Many of the thousands who live there go to work during the day and return at night. During the holy month of Ramadan, when Muslims refrain from food and drink from sunrise to sunset, some protesters return just before the night sets in to enjoy a feast provided by the Muslim Brotherhood.
On a recent night men, women and children shoved for places at a 10-foot-long wooden table where they could eat for free. Small steel plates were filled with beans or “mesh,” a traditional Egyptian pink feta cheese. After each meal, the table is peppered with crumbs of bread.
Street vendors have taken advantage of the encampment to make a living out of people’s needs, selling clothes, luggage, food and even toys.
One clothing vendor helped customers find proper-fitting pants and T-shirts while wearing a green Brotherhood headband that read, “There is no God but Allah.”
“Down, down with military rule,” the vendor chants along with the crowds, stopping to look at a McClatchy reporter and ask suspiciously: “Are you with us or a visitor?”
In a city where power can be sporadic, the lights are always on in Rabaa.
There appears to be little fear, even though government security forces have taken a heavy toll on Morsi demonstrators in confrontations. The first, July 8, left 55 dead, most of them Morsi partisans. The second, which may have killed as many as 90, only made people more insistent that they’ll stay.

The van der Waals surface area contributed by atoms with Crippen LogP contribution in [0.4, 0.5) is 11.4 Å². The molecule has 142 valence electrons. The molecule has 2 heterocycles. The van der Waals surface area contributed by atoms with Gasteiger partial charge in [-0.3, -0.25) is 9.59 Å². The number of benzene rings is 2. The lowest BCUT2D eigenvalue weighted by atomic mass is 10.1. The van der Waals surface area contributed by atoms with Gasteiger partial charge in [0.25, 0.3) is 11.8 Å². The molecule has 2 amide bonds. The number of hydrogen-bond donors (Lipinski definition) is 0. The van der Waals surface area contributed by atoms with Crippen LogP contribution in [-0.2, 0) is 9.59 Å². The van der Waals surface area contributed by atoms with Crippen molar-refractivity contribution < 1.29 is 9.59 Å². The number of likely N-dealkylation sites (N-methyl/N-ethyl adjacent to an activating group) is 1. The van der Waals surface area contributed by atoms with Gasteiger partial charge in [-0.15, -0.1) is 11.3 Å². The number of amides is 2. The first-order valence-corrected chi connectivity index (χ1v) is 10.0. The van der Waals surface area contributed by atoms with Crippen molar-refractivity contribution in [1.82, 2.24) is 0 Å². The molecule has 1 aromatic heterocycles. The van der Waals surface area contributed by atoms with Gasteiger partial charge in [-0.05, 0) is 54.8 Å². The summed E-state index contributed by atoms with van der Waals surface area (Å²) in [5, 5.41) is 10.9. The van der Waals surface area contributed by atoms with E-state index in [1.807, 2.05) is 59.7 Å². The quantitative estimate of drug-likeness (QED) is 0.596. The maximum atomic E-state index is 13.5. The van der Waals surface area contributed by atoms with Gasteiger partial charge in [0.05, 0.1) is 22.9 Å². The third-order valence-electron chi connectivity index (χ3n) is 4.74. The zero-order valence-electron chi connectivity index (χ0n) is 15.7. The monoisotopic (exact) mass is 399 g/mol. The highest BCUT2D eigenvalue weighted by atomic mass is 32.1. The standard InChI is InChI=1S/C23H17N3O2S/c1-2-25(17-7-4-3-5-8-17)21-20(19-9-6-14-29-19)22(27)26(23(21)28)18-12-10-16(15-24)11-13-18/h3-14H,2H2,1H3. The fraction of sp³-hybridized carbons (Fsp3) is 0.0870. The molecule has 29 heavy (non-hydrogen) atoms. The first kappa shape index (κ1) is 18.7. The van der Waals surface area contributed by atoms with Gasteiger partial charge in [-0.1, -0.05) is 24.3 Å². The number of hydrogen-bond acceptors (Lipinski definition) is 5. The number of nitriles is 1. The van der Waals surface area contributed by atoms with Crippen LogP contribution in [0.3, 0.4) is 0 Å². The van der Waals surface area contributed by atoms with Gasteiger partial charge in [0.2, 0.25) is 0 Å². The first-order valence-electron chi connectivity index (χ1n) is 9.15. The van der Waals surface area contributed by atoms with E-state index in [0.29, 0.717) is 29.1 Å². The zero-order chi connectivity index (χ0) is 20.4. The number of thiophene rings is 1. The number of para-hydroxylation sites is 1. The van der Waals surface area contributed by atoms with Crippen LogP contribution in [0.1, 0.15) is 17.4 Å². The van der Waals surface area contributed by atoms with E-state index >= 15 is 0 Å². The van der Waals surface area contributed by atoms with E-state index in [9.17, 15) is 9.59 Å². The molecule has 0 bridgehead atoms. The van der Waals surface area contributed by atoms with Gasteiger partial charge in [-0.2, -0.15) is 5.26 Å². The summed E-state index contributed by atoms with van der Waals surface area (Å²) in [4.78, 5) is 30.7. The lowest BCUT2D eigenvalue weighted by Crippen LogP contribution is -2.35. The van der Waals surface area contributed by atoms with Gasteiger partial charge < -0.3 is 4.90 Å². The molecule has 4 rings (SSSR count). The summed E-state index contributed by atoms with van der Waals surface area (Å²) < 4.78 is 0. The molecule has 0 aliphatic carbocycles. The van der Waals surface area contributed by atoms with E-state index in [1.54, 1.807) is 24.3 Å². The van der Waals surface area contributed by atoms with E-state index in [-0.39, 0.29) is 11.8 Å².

“We saw bullets flying in front of us but we still can’t leave. There is now blood between us,” said Roqaia, the 15-year-old.
Many protesters say that to leave now would be to concede defeat. With animosity against the Brotherhood so high in the nation, they don’t trust the government to treat them fairly. And as the government has rounded up and pressed criminal charges against scores of Brotherhood leaders, those who remain are hiding in the sit-in.
One of the complaints the government has made about the sit-in is that it’s made traveling in the already congested city difficult. It’s made it hard to reach the airport – the sit-in straddles the airport road – and travel in the area requires a circuitous route. Drivers often must chant support for Morsi or protesters won’t let their cars pass. Nearby businesses have shuttered.
For now, the security forces are keeping their distance. Army tanks can be seen parked along the roads leading to the protest, but they’re outside. Some say that moving in to clear the site will be a signal to other, less moderate Islamists.
“A lot of Islamists don’t believe in the democratic means of change,” said Mustafa Mahmoud, a 30-year-old sales manger who’s among the protesters camped out at Rabaa. “There is another Islamic current that still hasn’t participated in the sit-in. They only believe in force to bring about change. Even if they (the government) finish killing all of those in Rabaa it won’t end, because those Islamists haven’t appeared yet.”